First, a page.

Thursday, December 3, 2009

Joe Gardi on Hofstra ending football

Just spoke to ex-Hofstra coach Joe Gardi, who oversaw the Flying Dutchmen football program’s emergence from Division III power to Division I-AA playoff contender. Here are his comments on today’s decision by Hofstra to drop football.

(On if he was surprised by this)

Nope. I’ve been expecting it for years.

(On why he expected it)

No comment.

Well, the phone’s been ringing off the hook. Had a player who I coached [who played for] the Buffalo Bills, Herve Damas. Herve called me from Europe, he’s in medical school and he was devastated. I think it’s a sad day in the Gardi household. I feel, personally, that my legacy is gone. And I thought it was a pretty good one. My daughter started crying. My wife started crying. It’s a sad day. But I’m not surprised.

(On if he has spoken to former President James Shuart)

I called him. I don’t think he was surprised. Jim was one of the first guys I called. I wanted to share my thoughts with him.

My biggest concern is Dave Cohen and his family and the coaches and their families and all the hard work and effort that we put into building Hofstra’s program. Somebody once told me, high up in the administration right now, that we put Hofstra on the map because we won before Jay Wright did. And I’d go to airports and meet an alumnus. In restaurants—one guy in a restaurant in Garden City thanked me for doubling the value of his education, his Hofstra degree, which was nice.

But I think about all the old players that we worked so hard. My old coaches, most of whom are doing extremely well now, they’re in the pros or somewhere. But we put a lot of hard work and effort into this and it’s a sad day.

I think all of Long Island should be concerned. It’s a sad day for Long Island. The days of Jimmy Brown and Long Island producing great football players might be gone.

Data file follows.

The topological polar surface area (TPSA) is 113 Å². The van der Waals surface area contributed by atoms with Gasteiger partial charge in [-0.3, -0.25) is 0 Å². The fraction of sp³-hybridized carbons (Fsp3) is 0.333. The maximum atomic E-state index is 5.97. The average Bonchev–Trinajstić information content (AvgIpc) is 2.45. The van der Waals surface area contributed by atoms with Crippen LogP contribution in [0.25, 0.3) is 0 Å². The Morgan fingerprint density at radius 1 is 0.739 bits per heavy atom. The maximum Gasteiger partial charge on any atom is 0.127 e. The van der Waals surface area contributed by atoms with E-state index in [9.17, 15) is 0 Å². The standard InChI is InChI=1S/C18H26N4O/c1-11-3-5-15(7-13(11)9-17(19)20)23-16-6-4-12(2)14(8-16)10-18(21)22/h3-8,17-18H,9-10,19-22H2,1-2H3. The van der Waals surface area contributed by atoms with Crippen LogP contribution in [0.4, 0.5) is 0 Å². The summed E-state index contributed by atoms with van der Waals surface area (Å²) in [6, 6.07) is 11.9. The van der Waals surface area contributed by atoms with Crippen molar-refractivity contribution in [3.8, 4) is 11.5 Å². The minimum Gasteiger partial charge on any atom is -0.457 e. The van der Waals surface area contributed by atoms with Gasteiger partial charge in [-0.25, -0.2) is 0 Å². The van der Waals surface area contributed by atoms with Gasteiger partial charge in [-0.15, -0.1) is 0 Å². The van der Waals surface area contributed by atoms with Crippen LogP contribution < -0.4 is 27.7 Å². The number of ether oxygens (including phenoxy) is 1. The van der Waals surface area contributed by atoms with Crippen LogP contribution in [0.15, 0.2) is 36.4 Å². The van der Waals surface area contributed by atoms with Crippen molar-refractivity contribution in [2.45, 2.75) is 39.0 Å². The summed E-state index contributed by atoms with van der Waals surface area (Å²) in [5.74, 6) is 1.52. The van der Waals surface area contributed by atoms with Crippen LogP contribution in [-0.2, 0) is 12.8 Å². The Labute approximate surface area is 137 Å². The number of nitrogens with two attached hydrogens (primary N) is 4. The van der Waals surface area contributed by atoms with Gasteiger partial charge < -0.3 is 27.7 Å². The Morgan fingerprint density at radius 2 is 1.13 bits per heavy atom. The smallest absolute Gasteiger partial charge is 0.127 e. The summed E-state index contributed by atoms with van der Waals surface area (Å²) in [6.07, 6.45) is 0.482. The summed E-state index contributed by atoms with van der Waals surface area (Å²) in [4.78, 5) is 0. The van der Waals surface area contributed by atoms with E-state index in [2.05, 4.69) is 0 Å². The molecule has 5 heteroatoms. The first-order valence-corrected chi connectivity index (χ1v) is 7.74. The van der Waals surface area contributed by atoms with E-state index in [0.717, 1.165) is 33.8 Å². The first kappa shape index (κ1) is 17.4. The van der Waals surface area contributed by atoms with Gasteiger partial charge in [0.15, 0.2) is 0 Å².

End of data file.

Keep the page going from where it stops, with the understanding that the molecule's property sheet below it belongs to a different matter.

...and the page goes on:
(On if he thinks this is the beginning of a trend nationwide):

Well, I saw Dave Monday and I told him I was worried about that domino effect. Because they like to follow suit.

A lot of blood, sweat and tears went into building a strong quality football program. I feel bad, as I said, for Dave and his family and the football staff, the players, the alums and the supporters for the program. Our former players and coaches should hold their heads high. It shouldn’t take away from their accomplishments and it shouldn’t take away from the fact we were responsible for putting Hofstra on the map first.

It’s hard to figure out which might have been our best year at Hofstra. But certainly, that ’90 team, we were Division III, had to be one of the most exciting, And then I think we had Gio Carmazzi for one year, we went 10-1. A lot of great times. When I retired, I was concerned that this would eventually happen. And I wonder if Northeastern hadn’t dropped football, whether Hofstra would have.

My thoughts today were for Cohen and his family and Joe Margiotta, who was one of my biggest backers and probably the biggest fan of Hofstra football. And you know Joe passed away. We gave so many young men an opportunity to have a great education and play football at a very high level. The fact that we were springboard for a lot of young men to go on and play pro ball makes me proud. I think we probably sent more kids from a I-AA team to pro ball. You know, for a lot of years, we sent more kids to the pros than a program like Rutgers. And we would have loved to have played those teams.

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Anonymous said...

Thank you Coach Gardi!

Chris Sellitto - '96-'98 said...

Coach was a great guy as all of you know and one hell of a Coach. This has been a terrible year for Hofstra Football and it saddens me that Coach left this world with a broken heart after giving all he had to this program.
R.I.P. Coach, you will be missed and forever in our hearts.